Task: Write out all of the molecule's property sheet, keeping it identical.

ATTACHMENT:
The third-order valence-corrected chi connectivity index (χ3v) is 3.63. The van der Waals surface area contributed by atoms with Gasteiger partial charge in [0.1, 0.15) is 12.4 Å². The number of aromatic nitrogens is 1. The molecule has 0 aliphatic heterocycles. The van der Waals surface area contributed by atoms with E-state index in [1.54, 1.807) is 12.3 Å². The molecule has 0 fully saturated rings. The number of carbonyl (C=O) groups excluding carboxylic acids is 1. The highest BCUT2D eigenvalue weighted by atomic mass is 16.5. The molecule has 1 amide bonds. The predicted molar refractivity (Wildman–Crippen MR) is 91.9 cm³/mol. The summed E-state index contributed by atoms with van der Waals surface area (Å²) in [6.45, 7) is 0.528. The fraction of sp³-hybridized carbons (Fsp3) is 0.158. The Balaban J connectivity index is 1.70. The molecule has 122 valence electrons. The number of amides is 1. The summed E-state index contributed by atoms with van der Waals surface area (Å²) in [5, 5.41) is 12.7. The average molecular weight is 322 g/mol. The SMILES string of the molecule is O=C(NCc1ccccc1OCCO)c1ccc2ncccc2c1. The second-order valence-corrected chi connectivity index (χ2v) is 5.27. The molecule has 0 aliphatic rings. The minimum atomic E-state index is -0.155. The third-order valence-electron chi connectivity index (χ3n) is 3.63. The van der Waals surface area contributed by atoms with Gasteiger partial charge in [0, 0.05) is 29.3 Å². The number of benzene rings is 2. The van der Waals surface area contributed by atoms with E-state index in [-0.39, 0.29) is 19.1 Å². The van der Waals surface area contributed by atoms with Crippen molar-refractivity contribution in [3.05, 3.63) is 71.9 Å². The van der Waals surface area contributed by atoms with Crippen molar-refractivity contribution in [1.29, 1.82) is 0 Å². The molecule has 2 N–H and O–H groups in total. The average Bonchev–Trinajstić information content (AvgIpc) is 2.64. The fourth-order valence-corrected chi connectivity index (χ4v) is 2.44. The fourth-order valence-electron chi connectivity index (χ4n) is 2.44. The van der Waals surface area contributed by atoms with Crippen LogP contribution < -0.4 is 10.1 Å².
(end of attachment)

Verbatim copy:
The third-order valence-corrected chi connectivity index (χ3v) is 3.63. The van der Waals surface area contributed by atoms with Gasteiger partial charge in [0.1, 0.15) is 12.4 Å². The number of aromatic nitrogens is 1. The molecule has 0 aliphatic heterocycles. The van der Waals surface area contributed by atoms with E-state index in [1.54, 1.807) is 12.3 Å². The molecule has 0 fully saturated rings. The number of carbonyl (C=O) groups excluding carboxylic acids is 1. The highest BCUT2D eigenvalue weighted by atomic mass is 16.5. The molecule has 1 amide bonds. The predicted molar refractivity (Wildman–Crippen MR) is 91.9 cm³/mol. The summed E-state index contributed by atoms with van der Waals surface area (Å²) in [6.45, 7) is 0.528. The fraction of sp³-hybridized carbons (Fsp3) is 0.158. The Balaban J connectivity index is 1.70. The molecule has 122 valence electrons. The number of amides is 1. The summed E-state index contributed by atoms with van der Waals surface area (Å²) in [5, 5.41) is 12.7. The average molecular weight is 322 g/mol. The SMILES string of the molecule is O=C(NCc1ccccc1OCCO)c1ccc2ncccc2c1. The second-order valence-corrected chi connectivity index (χ2v) is 5.27. The molecule has 0 aliphatic rings. The minimum atomic E-state index is -0.155. The third-order valence-electron chi connectivity index (χ3n) is 3.63. The van der Waals surface area contributed by atoms with Gasteiger partial charge in [0, 0.05) is 29.3 Å². The number of benzene rings is 2. The van der Waals surface area contributed by atoms with E-state index in [-0.39, 0.29) is 19.1 Å². The van der Waals surface area contributed by atoms with Crippen molar-refractivity contribution in [3.05, 3.63) is 71.9 Å². The van der Waals surface area contributed by atoms with Crippen molar-refractivity contribution in [1.29, 1.82) is 0 Å². The molecule has 2 N–H and O–H groups in total. The average Bonchev–Trinajstić information content (AvgIpc) is 2.64. The fourth-order valence-corrected chi connectivity index (χ4v) is 2.44. The fourth-order valence-electron chi connectivity index (χ4n) is 2.44. The van der Waals surface area contributed by atoms with Crippen LogP contribution < -0.4 is 10.1 Å².